That proposal isn't harmless from a boater-centric world view. Depending on from where this would pull the water, multi-day canyon trips could be seriously affected. Flaming Gorge is currently required to release a minimum of 800 cfs through the summer, which provides just barely enough to run raft trips down Lodore and Desolation during dry years. If you start sucking 200,000 acre-feet out of Browns Park, those runs become impassable in a raft. If you release more from Flaming Gorge to meet the draw, the lake will drop too much for the houseboat industry to keep running. Less water will flow into Lake Powell, too, keeping levels down and preventing those houseboats from cruising. So the lost recreation revenue is one counter to the plan.
More pertinent, perhaps, is the "Law of the River." When the Colorado River Compact (CRC) was written, the lower basin states got first dibs on the water. It was mentioned in the article that during a dry year, California could put a "call" to the upper basin, and upper basin use would get shut off. Had the 04-05 snowpack not been above average, Lake Powell would have drained enough to force a call (it reached ~30% before that spring's run-off). The seven states basically held their breath and prayed, so there is still no drought allocation system in place. Since the CRC allocates more water than is actually in the system, the "extra" water flowing down the Green is what has prevented CO & UT to face up to their under-allocation.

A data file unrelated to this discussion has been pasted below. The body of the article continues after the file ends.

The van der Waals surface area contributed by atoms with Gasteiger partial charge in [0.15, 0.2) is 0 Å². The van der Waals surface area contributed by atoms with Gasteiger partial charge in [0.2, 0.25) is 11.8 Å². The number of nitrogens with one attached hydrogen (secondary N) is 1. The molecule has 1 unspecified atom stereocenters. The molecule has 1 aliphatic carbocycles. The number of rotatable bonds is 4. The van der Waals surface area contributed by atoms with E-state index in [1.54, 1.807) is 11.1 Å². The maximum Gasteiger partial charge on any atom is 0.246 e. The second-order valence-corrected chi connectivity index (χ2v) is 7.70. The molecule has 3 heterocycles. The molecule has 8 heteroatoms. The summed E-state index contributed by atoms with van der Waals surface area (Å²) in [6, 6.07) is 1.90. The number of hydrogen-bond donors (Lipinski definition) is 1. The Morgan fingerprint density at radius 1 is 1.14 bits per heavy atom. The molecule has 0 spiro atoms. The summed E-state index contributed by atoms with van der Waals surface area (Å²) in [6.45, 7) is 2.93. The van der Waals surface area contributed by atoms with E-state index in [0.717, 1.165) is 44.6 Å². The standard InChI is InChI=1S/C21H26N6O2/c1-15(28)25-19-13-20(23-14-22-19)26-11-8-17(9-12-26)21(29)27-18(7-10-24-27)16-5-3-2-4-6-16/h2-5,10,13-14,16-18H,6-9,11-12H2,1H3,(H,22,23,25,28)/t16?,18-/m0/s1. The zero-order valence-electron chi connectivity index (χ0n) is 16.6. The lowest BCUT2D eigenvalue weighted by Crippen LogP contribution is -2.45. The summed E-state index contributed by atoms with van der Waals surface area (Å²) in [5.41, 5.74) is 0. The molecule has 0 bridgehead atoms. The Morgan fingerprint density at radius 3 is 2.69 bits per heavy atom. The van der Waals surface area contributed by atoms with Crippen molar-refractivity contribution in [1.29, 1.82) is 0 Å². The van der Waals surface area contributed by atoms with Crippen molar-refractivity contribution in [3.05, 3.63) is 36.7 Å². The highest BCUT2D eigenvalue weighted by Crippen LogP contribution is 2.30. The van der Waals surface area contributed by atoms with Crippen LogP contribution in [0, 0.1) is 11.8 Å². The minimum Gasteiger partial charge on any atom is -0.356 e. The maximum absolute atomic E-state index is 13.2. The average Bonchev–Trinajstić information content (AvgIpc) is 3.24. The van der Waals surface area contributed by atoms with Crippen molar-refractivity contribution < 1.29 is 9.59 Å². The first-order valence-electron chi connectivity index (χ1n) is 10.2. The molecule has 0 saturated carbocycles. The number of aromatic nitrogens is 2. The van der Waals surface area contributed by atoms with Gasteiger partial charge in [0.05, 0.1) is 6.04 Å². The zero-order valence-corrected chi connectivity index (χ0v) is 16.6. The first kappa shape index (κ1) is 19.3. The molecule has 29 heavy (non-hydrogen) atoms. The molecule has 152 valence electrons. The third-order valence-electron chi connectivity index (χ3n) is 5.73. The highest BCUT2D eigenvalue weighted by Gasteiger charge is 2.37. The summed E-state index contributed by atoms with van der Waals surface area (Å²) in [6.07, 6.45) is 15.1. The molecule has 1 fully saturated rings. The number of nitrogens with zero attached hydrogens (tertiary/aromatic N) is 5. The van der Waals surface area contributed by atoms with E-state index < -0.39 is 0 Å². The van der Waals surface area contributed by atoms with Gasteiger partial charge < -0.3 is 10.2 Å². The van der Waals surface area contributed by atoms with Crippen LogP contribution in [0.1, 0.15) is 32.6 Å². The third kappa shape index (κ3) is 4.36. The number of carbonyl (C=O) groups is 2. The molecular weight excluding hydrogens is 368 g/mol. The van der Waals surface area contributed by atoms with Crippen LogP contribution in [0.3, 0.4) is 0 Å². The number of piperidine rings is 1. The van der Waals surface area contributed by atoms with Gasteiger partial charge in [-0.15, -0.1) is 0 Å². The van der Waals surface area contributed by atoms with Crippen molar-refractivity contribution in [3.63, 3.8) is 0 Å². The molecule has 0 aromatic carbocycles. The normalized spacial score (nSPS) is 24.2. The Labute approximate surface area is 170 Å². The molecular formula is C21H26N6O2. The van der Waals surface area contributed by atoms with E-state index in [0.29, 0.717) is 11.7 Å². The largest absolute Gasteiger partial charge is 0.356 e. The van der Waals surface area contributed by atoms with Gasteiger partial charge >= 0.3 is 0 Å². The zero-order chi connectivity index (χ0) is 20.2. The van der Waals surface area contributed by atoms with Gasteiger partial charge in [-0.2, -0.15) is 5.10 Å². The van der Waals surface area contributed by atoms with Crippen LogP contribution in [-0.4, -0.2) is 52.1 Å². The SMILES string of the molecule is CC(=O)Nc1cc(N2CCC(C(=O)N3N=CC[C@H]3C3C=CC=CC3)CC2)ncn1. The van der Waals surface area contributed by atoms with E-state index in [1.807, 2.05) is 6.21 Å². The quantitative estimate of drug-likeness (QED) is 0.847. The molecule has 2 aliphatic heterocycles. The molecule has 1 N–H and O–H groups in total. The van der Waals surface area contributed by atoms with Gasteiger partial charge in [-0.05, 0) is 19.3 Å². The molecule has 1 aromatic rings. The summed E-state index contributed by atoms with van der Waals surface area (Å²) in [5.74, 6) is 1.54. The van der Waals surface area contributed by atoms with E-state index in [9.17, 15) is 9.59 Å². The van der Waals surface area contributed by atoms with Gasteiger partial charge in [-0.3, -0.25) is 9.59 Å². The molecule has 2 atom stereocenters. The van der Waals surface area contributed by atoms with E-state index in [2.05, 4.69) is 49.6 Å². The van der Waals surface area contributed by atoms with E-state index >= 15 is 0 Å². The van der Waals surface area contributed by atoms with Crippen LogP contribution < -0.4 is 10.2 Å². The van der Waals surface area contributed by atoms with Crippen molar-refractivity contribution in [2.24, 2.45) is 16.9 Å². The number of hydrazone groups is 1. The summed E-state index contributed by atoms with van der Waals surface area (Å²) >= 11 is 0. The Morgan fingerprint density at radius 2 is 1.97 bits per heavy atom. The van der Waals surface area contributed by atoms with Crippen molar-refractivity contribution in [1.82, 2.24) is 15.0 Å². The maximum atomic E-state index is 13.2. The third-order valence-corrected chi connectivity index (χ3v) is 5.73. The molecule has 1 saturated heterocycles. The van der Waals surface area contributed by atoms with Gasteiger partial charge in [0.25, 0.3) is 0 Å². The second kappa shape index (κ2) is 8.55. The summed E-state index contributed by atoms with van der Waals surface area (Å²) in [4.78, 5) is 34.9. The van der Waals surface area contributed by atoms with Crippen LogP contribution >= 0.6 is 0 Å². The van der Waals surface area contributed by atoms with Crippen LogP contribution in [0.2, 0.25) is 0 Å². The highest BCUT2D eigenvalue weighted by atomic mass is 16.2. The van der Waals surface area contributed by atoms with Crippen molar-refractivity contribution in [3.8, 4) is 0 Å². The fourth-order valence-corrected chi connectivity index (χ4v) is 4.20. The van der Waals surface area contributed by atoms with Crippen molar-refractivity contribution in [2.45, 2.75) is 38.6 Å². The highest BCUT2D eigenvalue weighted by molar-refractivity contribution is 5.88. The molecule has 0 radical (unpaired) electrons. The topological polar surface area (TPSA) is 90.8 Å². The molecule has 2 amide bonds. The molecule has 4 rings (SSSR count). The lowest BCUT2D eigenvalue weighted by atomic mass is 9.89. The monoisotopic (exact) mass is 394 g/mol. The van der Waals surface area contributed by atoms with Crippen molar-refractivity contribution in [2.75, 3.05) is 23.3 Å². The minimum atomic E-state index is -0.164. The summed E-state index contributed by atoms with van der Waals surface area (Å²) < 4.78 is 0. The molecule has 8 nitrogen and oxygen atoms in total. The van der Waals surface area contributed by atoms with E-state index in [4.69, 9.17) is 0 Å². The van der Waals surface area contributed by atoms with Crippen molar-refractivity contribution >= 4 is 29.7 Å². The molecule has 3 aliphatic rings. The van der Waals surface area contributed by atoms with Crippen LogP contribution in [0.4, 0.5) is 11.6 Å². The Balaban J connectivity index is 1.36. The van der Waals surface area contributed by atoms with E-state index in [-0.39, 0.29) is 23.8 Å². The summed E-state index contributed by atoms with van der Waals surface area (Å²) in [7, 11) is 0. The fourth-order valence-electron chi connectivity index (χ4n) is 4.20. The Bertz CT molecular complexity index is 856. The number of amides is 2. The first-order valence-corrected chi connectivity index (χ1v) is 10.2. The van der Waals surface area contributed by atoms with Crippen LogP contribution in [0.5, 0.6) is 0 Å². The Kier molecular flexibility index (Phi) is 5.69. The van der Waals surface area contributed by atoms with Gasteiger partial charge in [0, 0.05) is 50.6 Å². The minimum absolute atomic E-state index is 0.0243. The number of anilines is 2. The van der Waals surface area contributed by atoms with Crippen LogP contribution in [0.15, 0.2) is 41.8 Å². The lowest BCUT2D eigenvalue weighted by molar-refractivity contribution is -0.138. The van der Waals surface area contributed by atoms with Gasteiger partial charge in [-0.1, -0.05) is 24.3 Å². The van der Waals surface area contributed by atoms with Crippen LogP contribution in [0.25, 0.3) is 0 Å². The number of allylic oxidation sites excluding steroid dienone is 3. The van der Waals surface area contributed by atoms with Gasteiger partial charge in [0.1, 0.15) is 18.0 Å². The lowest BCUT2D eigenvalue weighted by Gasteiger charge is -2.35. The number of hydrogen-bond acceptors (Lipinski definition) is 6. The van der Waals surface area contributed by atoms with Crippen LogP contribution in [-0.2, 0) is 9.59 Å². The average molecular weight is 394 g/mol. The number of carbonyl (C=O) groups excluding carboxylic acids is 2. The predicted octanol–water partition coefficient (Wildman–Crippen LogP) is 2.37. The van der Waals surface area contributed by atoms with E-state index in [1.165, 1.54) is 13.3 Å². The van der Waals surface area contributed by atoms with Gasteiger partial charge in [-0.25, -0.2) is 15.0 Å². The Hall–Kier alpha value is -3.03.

If the Front Range wants to keep growing (please don't
), it's time to embrace water use the Las Vegas way: pay people to tear up their Kentucky Bluegrass
In the last few years, Vegas has added something like 200,000 people and is using LESS water than before! Time for Denver to follow the lead...